Buffalo Rock State Park

On my last day of the Utica excursion I decided to give Buffalo State park another chance.

clover

I had visited it years before, excited about the earth sculptures, only to get hot in the harsh sun of the prairie landscape.

I-MCanalCrane

To let a speeding truck pass me I pulled into the Illinois & Michigan Canal State Lock Entrance and snapped a selfie there.

I-MCanalSelfie

The birds-eye view can be perused from Starved Rock State Park.

I-MCanalcLock

The Buffalo Rock State Park entrance on this road was different from what I remembered, (and later learned I had indeed come another way before).

BuffaloRockDriveUp

My trusty state park guide book was at home, and I went by the maps on signposts at each park this year, when before I always had everything mapped out ahead of time.

FigureTree

With Geocaching more prevalent I’m sure there are phone apps by the forest districts, but I still prefer to walk the trails pretending to be disconnected, though knowing I have GPS on my phone is certainly comforting as a lone wanderer.

RiverOverlook

I strolled down the overlook path, thinking it would give me the birds’eye view. Instead, it took me past the river, and a later sign clarified that this was a River Overlook. Four Pelicans flew over me at one point, which was awesome to watch.

IllinoiriverView

The Effigy Tumili were in the other direction of the river overlook, so I wandered back that way, just enjoying the prairie flower scents and cricket and bird sounds.

BuffaloRockTrailMap

I came upon the catfish and laughed at not being able to see the eye at all. It was just a mound, with a path that the sign said we were allowed to climb.

Catfisheye

Titled “Effigy Tumuli” in tribute to the Native American burial grounds that inspired it, Michael Heizer’s “earth art” depicts five sculptures native to the Illinois River.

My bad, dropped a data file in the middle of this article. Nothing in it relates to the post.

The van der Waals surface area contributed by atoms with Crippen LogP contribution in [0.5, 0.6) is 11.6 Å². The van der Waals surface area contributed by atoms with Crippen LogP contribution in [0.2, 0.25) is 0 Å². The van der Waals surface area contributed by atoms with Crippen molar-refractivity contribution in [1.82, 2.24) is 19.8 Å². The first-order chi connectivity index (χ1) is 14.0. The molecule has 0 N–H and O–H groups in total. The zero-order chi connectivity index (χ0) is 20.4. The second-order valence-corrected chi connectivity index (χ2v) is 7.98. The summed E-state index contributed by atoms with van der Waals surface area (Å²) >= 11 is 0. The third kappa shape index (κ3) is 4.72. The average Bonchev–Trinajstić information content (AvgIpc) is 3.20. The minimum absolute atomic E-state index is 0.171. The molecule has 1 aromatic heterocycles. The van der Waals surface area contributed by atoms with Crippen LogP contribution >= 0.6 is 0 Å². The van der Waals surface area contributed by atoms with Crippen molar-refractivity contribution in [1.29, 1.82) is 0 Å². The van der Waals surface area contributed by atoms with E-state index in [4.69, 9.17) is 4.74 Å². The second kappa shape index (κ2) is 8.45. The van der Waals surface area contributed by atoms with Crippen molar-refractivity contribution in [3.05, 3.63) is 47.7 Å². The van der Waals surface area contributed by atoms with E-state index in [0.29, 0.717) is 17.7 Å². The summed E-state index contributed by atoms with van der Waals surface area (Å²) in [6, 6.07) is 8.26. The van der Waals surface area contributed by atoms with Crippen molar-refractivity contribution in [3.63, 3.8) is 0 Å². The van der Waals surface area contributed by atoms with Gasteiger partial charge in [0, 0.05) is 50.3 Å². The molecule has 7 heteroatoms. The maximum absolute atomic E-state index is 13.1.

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Sculptures of a snake, turtle, catfish, frog and a water strider were created into mounds hikers can climb and explore. On top of the catfish, I took a view around.

catfish view

This photo by L. Jenkins shows what the mound looks like:

CatfishTumuli

I crossed paths with other hikers, who shared my initial disappointment of not being able to ‘see’ the effigies. Even Google Earth doesn’t do it justice:

EffigyTumuliGoogleEarth

The turtle was considered risky to climb, but I observed a pair of monarchs at the foot of the mound, both extremely camera shy. The grass was taller than me.

tallgrasselfie

I kept the insect-cam going and trusted my zoom lens a lot.

ButterflyCam1

If the snake is meant to be the exposed lime rock, it’s the easiest effigy to recognize.

snake sign

Limestone formations are so spectacular.

Snake1

Google Earth’s view:

SnakeTumuliGoogleEarth

I wanted to linger but a mosquito urged me to move on. I had an allergic reaction to a bite on my arm, even though other bites were fine, so not having yet consulted my medical experts I was leery of inviting another sting of epic proportions. Next time Benadryl cream will be my companion, and a small container of vinegar.

Snake2

I pondered walking the whole length of the park’s path to the area I had entered last time, but it was getting hot and I had not brought my hat, so I figured I wouldn’t risk heat fatigue with a 2-hour drive ahead of me.

TumuliView

I came upon a few of these “Say Anything” icons but am not sure what they mean…

SayAnything

More critters crossed my path:

CritterCam

Thus I wandered back the way I came, and startled when I noticed bison through a chain link fence.

Buffalo

I suppose Buffalo Rock should have some buffalo!

2Bisons

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I switched into sandals and began the drive home. Most of it was easy except a stretch on I-55 where weavers crisscrossed all three lanes to violate the speed limit.

ButterflyCam2

Otherwise the ride home felt surprisingly short, making me think I should head into the I&M Canal’s territory more often this year.

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